Directed by Armando Iannucci (Veep, The Thick of It) from a screenplay by Iannucci, David Schneider (Josh, Uncle Max), Ian Martin (Veep, The Thick of It) and Peter Fellows, based on the French comic book by Fabien Nury andThierry Robin, The Death of Stalin is a deft engaging blend of really dark comedy and fairly accurate recounted history, with great performances by an impressively gifted cast.
In March of 1953, Joseph Stalin (Adrian McLoughlin) has been the dictator of the Soviet Union for almost thirty years. And everyone, no matter how high or low, lives in absolute terror of him. This is established in two scenes early on. The opening scene is at the Radio Moscow concert hall where pianist Maria Yudina (Olga Kurylenko) is performing Mozart, accompanied by a full orchestra. Just as the concert is ending, the station manager, Comrade Andreyev (Paddy Considine) gets an unexpected call. From Stalin. Stalin was listening to the performance on the radio and wants a copy. Andreyev is immediately in a panic as they weren't recording the concert, but one _never_ says no to Stalin. He immediately stops everyone he can from leaving and hastily puts together a repeat performance, which he records and quickly hands to a waiting courier to take to Stalin.
At the same time, another scene shows Stalin having dinner with his inner circle: Georgy Malenkov (Jeffrey Tambor), Nikita Khrushchev (Steve Buscemi), Lavrentiy Beria (Simon Russell Beale) and others. At first it all seems rather jovial, but you quickly realize that all of the men at the table are scared to death of making a joke that Stalin doesn't find funny. Or worse, of mentioning the name of someone Stalin has had purged. This is emphasized later when Khrushchev gets home to his wife and immediately writes down notes of the evening's banter, noting what Stalin laughed at, what he didn't laugh at, and what distinctly annoyed him, all so he can know what's safe and what's not for the next time he's around the man.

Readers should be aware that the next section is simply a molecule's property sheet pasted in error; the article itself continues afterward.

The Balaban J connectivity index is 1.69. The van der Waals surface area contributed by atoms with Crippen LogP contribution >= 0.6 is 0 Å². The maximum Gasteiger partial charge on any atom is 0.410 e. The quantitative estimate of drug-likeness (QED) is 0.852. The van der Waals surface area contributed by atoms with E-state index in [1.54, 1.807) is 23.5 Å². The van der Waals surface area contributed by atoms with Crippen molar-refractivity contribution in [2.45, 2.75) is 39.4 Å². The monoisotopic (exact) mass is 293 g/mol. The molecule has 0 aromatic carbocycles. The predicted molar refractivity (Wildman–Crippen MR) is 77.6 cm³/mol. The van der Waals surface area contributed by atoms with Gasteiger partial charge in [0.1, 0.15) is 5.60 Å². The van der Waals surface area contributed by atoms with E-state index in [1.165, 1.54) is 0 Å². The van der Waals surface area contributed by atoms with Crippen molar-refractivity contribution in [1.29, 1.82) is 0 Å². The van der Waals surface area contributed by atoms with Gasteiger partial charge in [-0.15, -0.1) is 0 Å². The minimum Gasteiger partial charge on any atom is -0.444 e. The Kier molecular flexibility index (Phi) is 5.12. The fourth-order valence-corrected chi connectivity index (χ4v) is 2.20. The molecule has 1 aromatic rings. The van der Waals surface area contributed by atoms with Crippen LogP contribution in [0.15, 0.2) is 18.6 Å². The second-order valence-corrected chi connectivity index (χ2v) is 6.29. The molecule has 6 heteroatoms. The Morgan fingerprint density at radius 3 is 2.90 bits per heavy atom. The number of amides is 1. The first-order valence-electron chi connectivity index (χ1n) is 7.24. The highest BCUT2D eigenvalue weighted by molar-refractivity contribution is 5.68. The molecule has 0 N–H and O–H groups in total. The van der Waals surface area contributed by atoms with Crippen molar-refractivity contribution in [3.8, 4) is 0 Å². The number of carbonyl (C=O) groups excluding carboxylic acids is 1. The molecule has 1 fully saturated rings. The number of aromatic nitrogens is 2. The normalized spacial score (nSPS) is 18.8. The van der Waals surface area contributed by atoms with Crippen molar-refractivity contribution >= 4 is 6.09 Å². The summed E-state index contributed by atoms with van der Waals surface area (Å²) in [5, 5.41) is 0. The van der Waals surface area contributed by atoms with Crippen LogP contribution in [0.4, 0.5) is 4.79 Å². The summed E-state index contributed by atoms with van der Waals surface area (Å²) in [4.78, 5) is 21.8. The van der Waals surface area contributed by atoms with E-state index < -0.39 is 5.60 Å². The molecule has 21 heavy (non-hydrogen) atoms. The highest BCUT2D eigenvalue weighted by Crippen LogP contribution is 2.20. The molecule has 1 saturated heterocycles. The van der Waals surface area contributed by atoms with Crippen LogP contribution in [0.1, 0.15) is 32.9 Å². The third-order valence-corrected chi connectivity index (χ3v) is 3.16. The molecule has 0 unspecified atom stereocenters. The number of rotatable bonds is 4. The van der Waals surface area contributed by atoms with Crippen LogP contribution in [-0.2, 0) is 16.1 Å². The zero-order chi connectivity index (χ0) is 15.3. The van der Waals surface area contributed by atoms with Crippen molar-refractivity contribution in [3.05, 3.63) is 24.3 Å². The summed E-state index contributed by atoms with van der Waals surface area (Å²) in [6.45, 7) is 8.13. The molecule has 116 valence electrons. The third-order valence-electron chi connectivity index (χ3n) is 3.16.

And in the background while all of this is going on, squads of Beria's dreaded NKVD secret police and going around Moscow, rounding up the latest victims to end up on one of Stalin's "purge" lists. Remarkably, Iannucci manages to find just the right balance to bring out the black humor in the situation while at the same time not diminishing the inescapable fear that everyone under Stalin had to live with.
The performances are excellent. Steve Buscemi (Fargo, Boardwalk Empire) doesn't particularly look like Khrushchev but does an excellent job of bringing out the man's shrewdness, sarcasm and skill for survival. Jeffrey Tambor (Transparent, Arrested Development) is perfect as the diffident and perpetually vacillating Malenkov. Simon Russell Beale is deceptively chilling as the NKVD chief Beria, who's most scary when he's smiling, next to Stalin, the most feared man on the Politburo.